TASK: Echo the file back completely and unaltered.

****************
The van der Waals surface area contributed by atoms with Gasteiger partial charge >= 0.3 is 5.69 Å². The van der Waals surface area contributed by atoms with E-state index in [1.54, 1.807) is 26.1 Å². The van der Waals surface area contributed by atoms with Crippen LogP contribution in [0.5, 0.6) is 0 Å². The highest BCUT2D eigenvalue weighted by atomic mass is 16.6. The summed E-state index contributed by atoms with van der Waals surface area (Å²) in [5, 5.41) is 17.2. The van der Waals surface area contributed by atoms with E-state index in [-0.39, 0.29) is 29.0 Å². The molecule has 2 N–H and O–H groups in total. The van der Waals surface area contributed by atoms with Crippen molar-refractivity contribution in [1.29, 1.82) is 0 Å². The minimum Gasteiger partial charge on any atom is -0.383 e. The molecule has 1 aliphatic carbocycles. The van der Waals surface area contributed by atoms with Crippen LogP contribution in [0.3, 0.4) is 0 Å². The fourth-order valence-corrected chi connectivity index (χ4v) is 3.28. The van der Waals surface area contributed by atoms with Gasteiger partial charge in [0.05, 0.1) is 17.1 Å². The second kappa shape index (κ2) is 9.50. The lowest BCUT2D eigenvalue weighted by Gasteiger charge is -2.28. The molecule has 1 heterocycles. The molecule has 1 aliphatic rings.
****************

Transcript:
The van der Waals surface area contributed by atoms with Gasteiger partial charge >= 0.3 is 5.69 Å². The van der Waals surface area contributed by atoms with E-state index in [1.54, 1.807) is 26.1 Å². The van der Waals surface area contributed by atoms with Crippen LogP contribution in [0.5, 0.6) is 0 Å². The highest BCUT2D eigenvalue weighted by atomic mass is 16.6. The summed E-state index contributed by atoms with van der Waals surface area (Å²) in [5, 5.41) is 17.2. The van der Waals surface area contributed by atoms with E-state index in [-0.39, 0.29) is 29.0 Å². The molecule has 2 N–H and O–H groups in total. The van der Waals surface area contributed by atoms with Crippen molar-refractivity contribution in [1.29, 1.82) is 0 Å². The minimum Gasteiger partial charge on any atom is -0.383 e. The molecule has 1 aliphatic carbocycles. The van der Waals surface area contributed by atoms with Crippen LogP contribution in [0.3, 0.4) is 0 Å². The fourth-order valence-corrected chi connectivity index (χ4v) is 3.28. The van der Waals surface area contributed by atoms with Gasteiger partial charge in [0.05, 0.1) is 17.1 Å². The second kappa shape index (κ2) is 9.50. The lowest BCUT2D eigenvalue weighted by Gasteiger charge is -2.28. The molecule has 1 heterocycles. The molecule has 1 aliphatic rings.